As the Paw-In-Chief I always get the difficult job of writing o’pawnion pieces. I can’t say I enjoy the short submission deadlines but I’ve to do what I’ve do. For example, I got only a few hours in the morning to do this o’pawnion piece, because the human insisted that we must. To give you some context, my human was very upset last night because we saw a commotion in front of our building. Some humans were fighting. A fellow dog was involved. And whenever a dog is involved, my human must step in – I nudged her to calm down, but she didn’t. She tried to explain that its not the dog’s fault which wasn’t very well received.
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Here’s what happened
My friend, a young Husky mix, from the building was out for her walk and happened to excitedly greet a human on the road who didn’t like it very much. Well, of course we understand that all humans don’t like such sudden greetings by dogs. I mean think about it a decently big dog suddenly emerges, climbs on you to greet and in the process tears a part of your t-shirt. Her unclipped nails leave a few scratches too. The human is well within their rights to complain. After all they must have felt afraid and perhaps didn’t realise that the dog was only greeting and meant no harm. The situation escalated and they called the police.
Whose fault was it?
In our o’pawnion it’s not the dog’s fault. You might ask why? Because we feel that the dog should have been restrained by the human. If a human knows that their dog is excitable, it squarely falls on them to handle their canines in the most responsible manner. For example, don’t keep your dog on a long lead during walks if they tend to stray. It might cause accidents and unpleasant incidents. If something unpleasant happens its also the human’s responsibility to respectfully address the issue instead of creating a scene.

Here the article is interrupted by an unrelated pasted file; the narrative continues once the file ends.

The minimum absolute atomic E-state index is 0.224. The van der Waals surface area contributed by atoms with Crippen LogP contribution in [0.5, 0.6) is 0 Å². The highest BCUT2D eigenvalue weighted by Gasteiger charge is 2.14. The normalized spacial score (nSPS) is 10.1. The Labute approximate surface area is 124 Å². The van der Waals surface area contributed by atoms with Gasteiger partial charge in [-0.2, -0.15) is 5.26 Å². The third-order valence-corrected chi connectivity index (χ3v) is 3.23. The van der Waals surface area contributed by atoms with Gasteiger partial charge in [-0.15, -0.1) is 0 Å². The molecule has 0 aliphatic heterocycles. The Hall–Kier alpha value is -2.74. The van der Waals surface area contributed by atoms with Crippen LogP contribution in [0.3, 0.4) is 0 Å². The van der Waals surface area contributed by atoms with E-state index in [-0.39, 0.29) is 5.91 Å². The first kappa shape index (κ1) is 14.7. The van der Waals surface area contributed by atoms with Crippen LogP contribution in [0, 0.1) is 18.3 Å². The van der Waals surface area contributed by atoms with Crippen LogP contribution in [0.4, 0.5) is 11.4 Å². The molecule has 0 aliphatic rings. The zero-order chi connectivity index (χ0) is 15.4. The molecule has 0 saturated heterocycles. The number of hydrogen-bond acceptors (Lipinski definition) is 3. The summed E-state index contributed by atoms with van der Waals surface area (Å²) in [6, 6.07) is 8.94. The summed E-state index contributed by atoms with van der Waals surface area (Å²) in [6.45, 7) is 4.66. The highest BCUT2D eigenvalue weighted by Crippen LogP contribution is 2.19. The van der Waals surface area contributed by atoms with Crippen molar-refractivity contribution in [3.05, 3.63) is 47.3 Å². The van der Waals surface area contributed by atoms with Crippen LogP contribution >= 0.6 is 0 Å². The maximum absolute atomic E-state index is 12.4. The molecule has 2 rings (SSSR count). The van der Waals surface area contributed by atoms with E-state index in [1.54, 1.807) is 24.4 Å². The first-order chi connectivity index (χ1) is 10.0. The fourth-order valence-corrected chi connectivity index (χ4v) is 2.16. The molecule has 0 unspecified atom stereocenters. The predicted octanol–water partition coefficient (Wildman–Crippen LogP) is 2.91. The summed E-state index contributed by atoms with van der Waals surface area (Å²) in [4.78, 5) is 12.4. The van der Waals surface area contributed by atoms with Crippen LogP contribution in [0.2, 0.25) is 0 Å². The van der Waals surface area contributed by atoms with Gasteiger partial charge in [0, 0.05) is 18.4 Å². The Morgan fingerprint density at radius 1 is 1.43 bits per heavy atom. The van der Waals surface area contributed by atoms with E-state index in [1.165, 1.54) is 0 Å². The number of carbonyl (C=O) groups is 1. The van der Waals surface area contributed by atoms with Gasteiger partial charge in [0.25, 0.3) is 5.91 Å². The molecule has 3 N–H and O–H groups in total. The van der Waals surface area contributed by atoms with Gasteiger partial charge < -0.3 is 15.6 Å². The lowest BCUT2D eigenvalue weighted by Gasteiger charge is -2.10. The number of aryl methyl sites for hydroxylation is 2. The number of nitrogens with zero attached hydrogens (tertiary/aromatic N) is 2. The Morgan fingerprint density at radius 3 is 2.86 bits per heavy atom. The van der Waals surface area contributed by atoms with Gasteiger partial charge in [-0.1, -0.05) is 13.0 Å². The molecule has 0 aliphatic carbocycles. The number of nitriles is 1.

Understanding breed specific requirements is necessary
Moreover, we feel it’s important to understand dog breeds. Some dog breeds, such as Husky, are strong, athletic and intelligent. They are amazing escape artists too; in fact, my humans had rescued one a few years ago. We later learnt it was the fourth time that the Husky had escaped from the backyard. This breed tends to act independently which might be challenging for those who have not had a Husky before. So, training might be necessary in some cases along with active play and socialising to expend their energy.
Over to some ground rules in the UAE
Obviously, what happened last evening wasn’t pleasant and in the hope of preventing such incidents here are some ground rules that humans of dogs must be aware of:
- Keep your dog on the leash in public places.
- Don’t take your dog to places where they are not allowed.
- Don’t let your dog approach other dogs or humans without permission (your dog might be the friendliest canine on the planet – we believe you! But the person/canine at the other end may still not want to interact, please respect their choice)
- If an accident happens even after following all the ground rules, please deal with the situation respectfully. Creating unnecessary commotion might worsen the situation.
- Finally, keep your dog’s registration and vaccination details updated.
You may like this: Dos and don’ts for UAE doggies
Our Paw-in-Chief Mr. Popo contributes O’pawnion pieces for PawzNRead website.